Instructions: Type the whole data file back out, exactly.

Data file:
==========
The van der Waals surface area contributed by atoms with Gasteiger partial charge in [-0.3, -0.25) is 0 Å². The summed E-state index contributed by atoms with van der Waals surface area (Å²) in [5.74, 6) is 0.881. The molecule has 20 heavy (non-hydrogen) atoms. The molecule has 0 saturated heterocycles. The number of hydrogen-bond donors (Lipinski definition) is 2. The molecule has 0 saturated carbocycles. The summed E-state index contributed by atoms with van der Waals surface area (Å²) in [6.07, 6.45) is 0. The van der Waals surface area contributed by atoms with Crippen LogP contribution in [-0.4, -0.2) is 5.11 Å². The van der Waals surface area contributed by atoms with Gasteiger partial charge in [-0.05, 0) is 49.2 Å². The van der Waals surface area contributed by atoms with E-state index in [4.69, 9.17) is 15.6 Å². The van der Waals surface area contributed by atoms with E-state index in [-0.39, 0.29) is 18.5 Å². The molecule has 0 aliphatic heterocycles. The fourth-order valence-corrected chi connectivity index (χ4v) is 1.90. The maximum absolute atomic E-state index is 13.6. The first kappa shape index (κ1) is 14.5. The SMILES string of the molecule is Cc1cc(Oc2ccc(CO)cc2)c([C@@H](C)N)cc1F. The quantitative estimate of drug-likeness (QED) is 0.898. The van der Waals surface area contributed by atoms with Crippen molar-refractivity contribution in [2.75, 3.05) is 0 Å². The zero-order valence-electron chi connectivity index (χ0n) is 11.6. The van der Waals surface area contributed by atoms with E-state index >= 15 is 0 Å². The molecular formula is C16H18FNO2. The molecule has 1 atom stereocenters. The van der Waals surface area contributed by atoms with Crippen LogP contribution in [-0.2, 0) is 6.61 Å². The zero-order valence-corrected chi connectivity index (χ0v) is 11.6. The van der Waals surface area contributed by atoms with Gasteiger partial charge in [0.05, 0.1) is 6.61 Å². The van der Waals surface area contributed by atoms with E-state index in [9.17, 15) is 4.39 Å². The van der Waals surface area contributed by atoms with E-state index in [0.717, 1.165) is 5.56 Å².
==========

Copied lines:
The van der Waals surface area contributed by atoms with Gasteiger partial charge in [-0.3, -0.25) is 0 Å². The summed E-state index contributed by atoms with van der Waals surface area (Å²) in [5.74, 6) is 0.881. The molecule has 20 heavy (non-hydrogen) atoms. The molecule has 0 saturated heterocycles. The number of hydrogen-bond donors (Lipinski definition) is 2. The molecule has 0 saturated carbocycles. The summed E-state index contributed by atoms with van der Waals surface area (Å²) in [6.07, 6.45) is 0. The van der Waals surface area contributed by atoms with Crippen LogP contribution in [-0.4, -0.2) is 5.11 Å². The van der Waals surface area contributed by atoms with Gasteiger partial charge in [-0.05, 0) is 49.2 Å². The van der Waals surface area contributed by atoms with E-state index in [4.69, 9.17) is 15.6 Å². The van der Waals surface area contributed by atoms with E-state index in [-0.39, 0.29) is 18.5 Å². The molecule has 0 aliphatic heterocycles. The fourth-order valence-corrected chi connectivity index (χ4v) is 1.90. The maximum absolute atomic E-state index is 13.6. The first kappa shape index (κ1) is 14.5. The SMILES string of the molecule is Cc1cc(Oc2ccc(CO)cc2)c([C@@H](C)N)cc1F. The quantitative estimate of drug-likeness (QED) is 0.898. The van der Waals surface area contributed by atoms with Crippen molar-refractivity contribution in [2.75, 3.05) is 0 Å². The zero-order valence-electron chi connectivity index (χ0n) is 11.6. The van der Waals surface area contributed by atoms with E-state index >= 15 is 0 Å². The molecular formula is C16H18FNO2. The molecule has 1 atom stereocenters. The van der Waals surface area contributed by atoms with Crippen LogP contribution in [-0.2, 0) is 6.61 Å². The zero-order valence-corrected chi connectivity index (χ0v) is 11.6. The van der Waals surface area contributed by atoms with Gasteiger partial charge in [0.05, 0.1) is 6.61 Å². The van der Waals surface area contributed by atoms with E-state index in [9.17, 15) is 4.39 Å². The van der Waals surface area contributed by atoms with E-state index in [0.717, 1.165) is 5.56 Å².